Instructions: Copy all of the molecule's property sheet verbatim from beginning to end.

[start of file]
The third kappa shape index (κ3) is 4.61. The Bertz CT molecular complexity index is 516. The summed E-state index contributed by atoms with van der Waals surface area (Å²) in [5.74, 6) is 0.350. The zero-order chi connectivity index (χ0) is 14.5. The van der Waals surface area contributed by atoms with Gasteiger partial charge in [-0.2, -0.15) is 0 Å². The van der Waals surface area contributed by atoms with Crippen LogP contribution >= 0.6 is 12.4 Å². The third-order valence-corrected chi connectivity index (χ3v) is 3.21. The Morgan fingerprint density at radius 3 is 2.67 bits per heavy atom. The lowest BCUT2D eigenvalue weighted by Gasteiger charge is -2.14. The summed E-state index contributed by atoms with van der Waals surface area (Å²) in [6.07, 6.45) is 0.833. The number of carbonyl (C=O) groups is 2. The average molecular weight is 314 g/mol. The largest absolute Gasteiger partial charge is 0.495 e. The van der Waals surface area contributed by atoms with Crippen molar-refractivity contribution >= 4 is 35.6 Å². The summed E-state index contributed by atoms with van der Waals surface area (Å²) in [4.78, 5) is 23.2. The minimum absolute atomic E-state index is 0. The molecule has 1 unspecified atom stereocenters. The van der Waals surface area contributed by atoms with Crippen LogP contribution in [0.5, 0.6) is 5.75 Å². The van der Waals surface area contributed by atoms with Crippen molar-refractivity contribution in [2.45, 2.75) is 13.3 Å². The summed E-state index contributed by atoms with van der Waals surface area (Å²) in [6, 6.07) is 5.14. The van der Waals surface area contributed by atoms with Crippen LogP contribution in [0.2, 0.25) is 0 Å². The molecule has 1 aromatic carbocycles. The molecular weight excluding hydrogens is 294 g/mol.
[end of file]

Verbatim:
The third kappa shape index (κ3) is 4.61. The Bertz CT molecular complexity index is 516. The summed E-state index contributed by atoms with van der Waals surface area (Å²) in [5.74, 6) is 0.350. The zero-order chi connectivity index (χ0) is 14.5. The van der Waals surface area contributed by atoms with Gasteiger partial charge in [-0.2, -0.15) is 0 Å². The van der Waals surface area contributed by atoms with Crippen LogP contribution >= 0.6 is 12.4 Å². The third-order valence-corrected chi connectivity index (χ3v) is 3.21. The Morgan fingerprint density at radius 3 is 2.67 bits per heavy atom. The lowest BCUT2D eigenvalue weighted by Gasteiger charge is -2.14. The summed E-state index contributed by atoms with van der Waals surface area (Å²) in [6.07, 6.45) is 0.833. The number of carbonyl (C=O) groups is 2. The average molecular weight is 314 g/mol. The largest absolute Gasteiger partial charge is 0.495 e. The van der Waals surface area contributed by atoms with Crippen molar-refractivity contribution >= 4 is 35.6 Å². The summed E-state index contributed by atoms with van der Waals surface area (Å²) in [4.78, 5) is 23.2. The minimum absolute atomic E-state index is 0. The molecule has 1 unspecified atom stereocenters. The van der Waals surface area contributed by atoms with Crippen LogP contribution in [0.5, 0.6) is 5.75 Å². The van der Waals surface area contributed by atoms with Crippen molar-refractivity contribution in [2.45, 2.75) is 13.3 Å². The summed E-state index contributed by atoms with van der Waals surface area (Å²) in [6, 6.07) is 5.14. The van der Waals surface area contributed by atoms with Crippen LogP contribution in [0.2, 0.25) is 0 Å². The molecule has 1 aromatic carbocycles. The molecular weight excluding hydrogens is 294 g/mol.